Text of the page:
WATER QUALITY PROGRAM:
The Environmental Department has implemented a water quality monitoring program on traditional and customary streams.
Currently, we are monitoring the Thorne River and Control Lake stream systems. Our goal is to have 2 temperature logger data and (3) locations for our team to collect more baseline data.
We are seeking sites of tradition use areas and if anybody has any insight on locations, please call 907-826-5125.
The Environmental Department received a grant from the Alaska Native Tribal Health Consortium (ANTHC) to conduct air quality assessments within tribal member household to better understands what a majority of indoor air quality issues with have in our community. Within meeting qualifications, we are able to give out wood moisture meters, carbon monoxide detectors, humidity meter and a few items to jump start green cleaning methods within your home. Please contact us at 907-826-5125 to schedule an OVER-THE-PHONE appointment to start your assessment before September 1st, 2021!
Environmental Dept. Manager, Maranda Hamme firstname.lastname@example.org Phone: (907) 826-5125 Fax: (907) 826-2427
Click on any of these brochure to learn more about these 4 topics! For more information call us at 907-826-5125!
Side Note from Environmental Planner, Shannon Isaacs:
This is a common phytoplankton I view almost every time from my net tow at our graveyard and False Island boat launch site.
Air Quality Assessments:
Environmental Planner is still out there weekly preparing discreet samples for data collection. These water samples are for testing ocean pH levels and other components at the Sitka Tribe of Alaska Environmental Research Lab (STAERL). For more information, please feel free to contact Shannon or Maranda at the office during working hours 8 AM - 4 PM Monday- Friday, we'd love to hear from you!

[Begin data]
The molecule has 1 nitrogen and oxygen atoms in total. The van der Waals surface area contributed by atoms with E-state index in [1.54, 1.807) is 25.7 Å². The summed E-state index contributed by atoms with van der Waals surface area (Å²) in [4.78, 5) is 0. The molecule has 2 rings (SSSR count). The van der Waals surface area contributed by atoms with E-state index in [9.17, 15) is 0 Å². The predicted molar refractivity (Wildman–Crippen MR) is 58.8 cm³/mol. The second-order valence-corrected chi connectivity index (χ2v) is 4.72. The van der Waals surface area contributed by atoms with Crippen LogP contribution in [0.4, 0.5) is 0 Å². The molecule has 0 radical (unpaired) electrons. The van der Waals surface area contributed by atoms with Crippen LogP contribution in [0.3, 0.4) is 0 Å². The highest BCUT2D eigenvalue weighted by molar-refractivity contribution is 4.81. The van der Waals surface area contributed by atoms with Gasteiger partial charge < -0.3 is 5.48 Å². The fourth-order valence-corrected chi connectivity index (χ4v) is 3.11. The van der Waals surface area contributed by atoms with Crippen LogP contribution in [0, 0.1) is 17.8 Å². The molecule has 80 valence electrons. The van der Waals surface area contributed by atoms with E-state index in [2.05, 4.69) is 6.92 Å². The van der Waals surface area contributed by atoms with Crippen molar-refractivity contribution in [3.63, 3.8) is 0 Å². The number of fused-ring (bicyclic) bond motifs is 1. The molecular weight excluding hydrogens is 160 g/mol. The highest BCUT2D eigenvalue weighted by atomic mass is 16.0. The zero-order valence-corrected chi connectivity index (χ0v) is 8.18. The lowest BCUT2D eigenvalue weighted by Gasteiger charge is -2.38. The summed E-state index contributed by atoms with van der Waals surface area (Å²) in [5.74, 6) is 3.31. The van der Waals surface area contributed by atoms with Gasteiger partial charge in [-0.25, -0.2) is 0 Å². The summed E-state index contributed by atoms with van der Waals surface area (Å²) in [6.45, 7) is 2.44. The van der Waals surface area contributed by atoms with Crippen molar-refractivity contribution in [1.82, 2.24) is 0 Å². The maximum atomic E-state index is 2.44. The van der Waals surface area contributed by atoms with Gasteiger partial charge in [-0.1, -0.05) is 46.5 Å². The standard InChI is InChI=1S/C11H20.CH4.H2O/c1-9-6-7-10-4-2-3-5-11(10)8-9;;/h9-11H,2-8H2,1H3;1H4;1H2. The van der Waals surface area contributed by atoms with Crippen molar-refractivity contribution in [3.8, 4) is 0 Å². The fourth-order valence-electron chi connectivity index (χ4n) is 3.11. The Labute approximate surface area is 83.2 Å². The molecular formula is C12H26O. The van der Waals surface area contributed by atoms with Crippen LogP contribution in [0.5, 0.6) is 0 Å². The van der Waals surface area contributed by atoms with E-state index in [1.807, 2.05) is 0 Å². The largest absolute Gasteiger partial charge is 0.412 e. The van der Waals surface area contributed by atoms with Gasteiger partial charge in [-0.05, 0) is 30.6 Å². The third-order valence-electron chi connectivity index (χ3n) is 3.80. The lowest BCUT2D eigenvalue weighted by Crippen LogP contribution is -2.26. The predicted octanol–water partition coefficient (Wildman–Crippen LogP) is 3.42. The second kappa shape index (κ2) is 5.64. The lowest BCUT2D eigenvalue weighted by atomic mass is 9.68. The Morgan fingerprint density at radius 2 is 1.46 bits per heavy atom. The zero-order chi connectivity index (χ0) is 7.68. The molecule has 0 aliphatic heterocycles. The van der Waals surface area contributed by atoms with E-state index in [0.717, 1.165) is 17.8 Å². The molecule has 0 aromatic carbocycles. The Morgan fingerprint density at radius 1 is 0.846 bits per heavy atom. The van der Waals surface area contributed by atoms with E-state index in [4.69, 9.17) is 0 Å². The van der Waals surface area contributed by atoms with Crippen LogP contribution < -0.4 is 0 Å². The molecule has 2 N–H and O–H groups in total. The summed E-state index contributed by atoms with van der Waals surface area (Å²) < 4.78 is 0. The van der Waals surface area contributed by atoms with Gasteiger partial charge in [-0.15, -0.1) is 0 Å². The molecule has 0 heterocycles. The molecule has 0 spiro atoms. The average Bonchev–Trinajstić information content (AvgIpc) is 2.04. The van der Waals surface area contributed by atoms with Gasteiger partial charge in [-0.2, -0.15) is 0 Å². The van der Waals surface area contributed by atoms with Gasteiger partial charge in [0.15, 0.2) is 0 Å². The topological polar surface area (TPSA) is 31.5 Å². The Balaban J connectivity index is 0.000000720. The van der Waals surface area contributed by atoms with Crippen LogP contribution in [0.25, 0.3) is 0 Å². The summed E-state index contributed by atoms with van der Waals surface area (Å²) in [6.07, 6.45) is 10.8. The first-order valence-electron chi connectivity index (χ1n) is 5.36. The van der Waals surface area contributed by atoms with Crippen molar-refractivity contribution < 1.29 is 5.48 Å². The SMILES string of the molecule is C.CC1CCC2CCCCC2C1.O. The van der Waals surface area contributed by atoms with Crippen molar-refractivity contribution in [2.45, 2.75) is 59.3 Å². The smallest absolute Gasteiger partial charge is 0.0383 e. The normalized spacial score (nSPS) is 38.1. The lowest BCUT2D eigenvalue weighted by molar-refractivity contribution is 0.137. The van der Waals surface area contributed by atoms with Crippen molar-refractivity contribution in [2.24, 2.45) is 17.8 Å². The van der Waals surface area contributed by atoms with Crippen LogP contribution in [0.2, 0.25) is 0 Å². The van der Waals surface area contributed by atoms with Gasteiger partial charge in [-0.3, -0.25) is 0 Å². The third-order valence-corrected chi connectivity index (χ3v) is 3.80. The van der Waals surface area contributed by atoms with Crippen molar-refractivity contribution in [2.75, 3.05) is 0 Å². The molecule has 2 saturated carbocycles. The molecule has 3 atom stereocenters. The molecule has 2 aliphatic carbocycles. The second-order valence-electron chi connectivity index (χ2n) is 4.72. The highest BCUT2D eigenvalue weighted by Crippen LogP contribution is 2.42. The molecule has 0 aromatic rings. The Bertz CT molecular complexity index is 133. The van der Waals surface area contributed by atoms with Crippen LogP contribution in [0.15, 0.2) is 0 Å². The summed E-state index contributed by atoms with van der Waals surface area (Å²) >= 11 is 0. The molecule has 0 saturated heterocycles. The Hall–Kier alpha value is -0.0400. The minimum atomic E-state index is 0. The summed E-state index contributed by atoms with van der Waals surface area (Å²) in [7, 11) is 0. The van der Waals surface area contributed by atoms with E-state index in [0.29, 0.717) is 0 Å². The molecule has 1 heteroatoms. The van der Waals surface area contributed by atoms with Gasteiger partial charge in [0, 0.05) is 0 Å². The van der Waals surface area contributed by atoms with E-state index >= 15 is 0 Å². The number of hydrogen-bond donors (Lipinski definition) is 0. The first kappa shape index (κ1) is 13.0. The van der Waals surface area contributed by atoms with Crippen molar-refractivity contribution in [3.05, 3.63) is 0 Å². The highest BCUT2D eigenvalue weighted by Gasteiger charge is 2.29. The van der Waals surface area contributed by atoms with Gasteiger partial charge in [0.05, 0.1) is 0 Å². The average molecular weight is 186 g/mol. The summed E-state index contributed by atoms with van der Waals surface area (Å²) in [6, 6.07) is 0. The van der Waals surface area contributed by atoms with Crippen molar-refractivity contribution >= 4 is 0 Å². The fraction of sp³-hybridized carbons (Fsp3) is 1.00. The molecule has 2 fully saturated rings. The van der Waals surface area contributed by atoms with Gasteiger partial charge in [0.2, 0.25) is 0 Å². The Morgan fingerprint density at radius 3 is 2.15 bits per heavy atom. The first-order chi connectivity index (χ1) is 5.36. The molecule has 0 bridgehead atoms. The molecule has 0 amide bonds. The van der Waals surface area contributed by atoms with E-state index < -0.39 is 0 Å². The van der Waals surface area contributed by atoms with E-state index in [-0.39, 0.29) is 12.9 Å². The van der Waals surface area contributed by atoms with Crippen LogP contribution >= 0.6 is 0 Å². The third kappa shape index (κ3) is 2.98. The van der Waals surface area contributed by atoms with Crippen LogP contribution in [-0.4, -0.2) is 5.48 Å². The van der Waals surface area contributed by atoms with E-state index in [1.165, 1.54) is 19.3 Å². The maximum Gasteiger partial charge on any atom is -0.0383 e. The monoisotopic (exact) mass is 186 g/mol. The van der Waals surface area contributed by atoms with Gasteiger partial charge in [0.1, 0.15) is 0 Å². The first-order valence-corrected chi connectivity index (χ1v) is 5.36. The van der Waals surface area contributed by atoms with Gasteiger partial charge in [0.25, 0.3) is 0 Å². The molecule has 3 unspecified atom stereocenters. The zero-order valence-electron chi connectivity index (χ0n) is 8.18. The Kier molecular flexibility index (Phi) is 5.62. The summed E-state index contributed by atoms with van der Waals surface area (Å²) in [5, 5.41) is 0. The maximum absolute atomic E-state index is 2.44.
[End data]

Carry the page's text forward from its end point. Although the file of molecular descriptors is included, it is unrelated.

Thank you everyone that participated in our 2 clean ups so far this year! The island looks better already. Keep up the great work everyone!
Ocean Acidification Discreet Sampling:
Here are the shellfish results for 7/21/2021. Safe harvesting everyone!
What is IGAP?
IGAP is a federal Act authorizing the Environmental Protection Agency (EPA) to provide General Assistance Program (GAP) grants to federally-recognized Tribes and Tribal consortia for planning, developing, and establishing environmental protection programs in Indian Country, as well as for developing and implementing solid and hazardous waste programs on Tribal lands. The goal of this program is to assist Tribes in developing the capacity to manage their own environmental protection programs, and to develop and implement solid and hazardous waste programs in accordance with individual Tribal needs and applicable federal laws and regulations.
Current Craig Tribal Association IGAP Programs
HARMFUL ALGAL BLOOMS PROGRAM For more information, please visit www.seator.org
The Craig Tribal Association, along with (17) Alaska Tribes, formed a partnership to monitor for Harmful Algal Blooms or HAB's. The Southeast Alaska Tribal Toxins (SEATT) group works with NOAA to monitor specific types of phytoplankton that can carry toxins that have a potential to be consumed by shellfish and other resources. These toxins cause Paralytic shellfish poisoning (PSP), Amnesic shellfish poisoning (ASP), and Diarrhetic shellfish poisoning (DSP) in humans. The data collected will help NOAA and SEATT in establishing a HAB early warning system for researchers, shellfish growers, resource managers, and subsistence users in Southeast Alaska. Here are our recent results for the Craig area.
If you have any further questions, please don't hesitate to call our Environmental Office at (907) 826-5125.
Photos taken from ocean data center in California
This phytoplankton has a chloroplast and a cell wall making it a diatom. This particular single celled algae has four setae (spine-like lines) on each cornerof an individual cell. Under a microscope will a person see some species in coiled, curved or straight forms. A cell can range from ~2 um to ~35 um and less than or more than 30 cells chained together. Any species of Chaetoceros can be found in freshwater or saltwater samples.
Looking into 2021, we will be updating our website, facebook and outreach material. Stay intuned!
Printable PDF brochures
Look out for updates on our facebook:
Check out our newest social media page solely for environmental news! We will be posting about our projects, questions for local input on future projects, timelines for events, and shellfish results. Look for us: @CTAenvironmental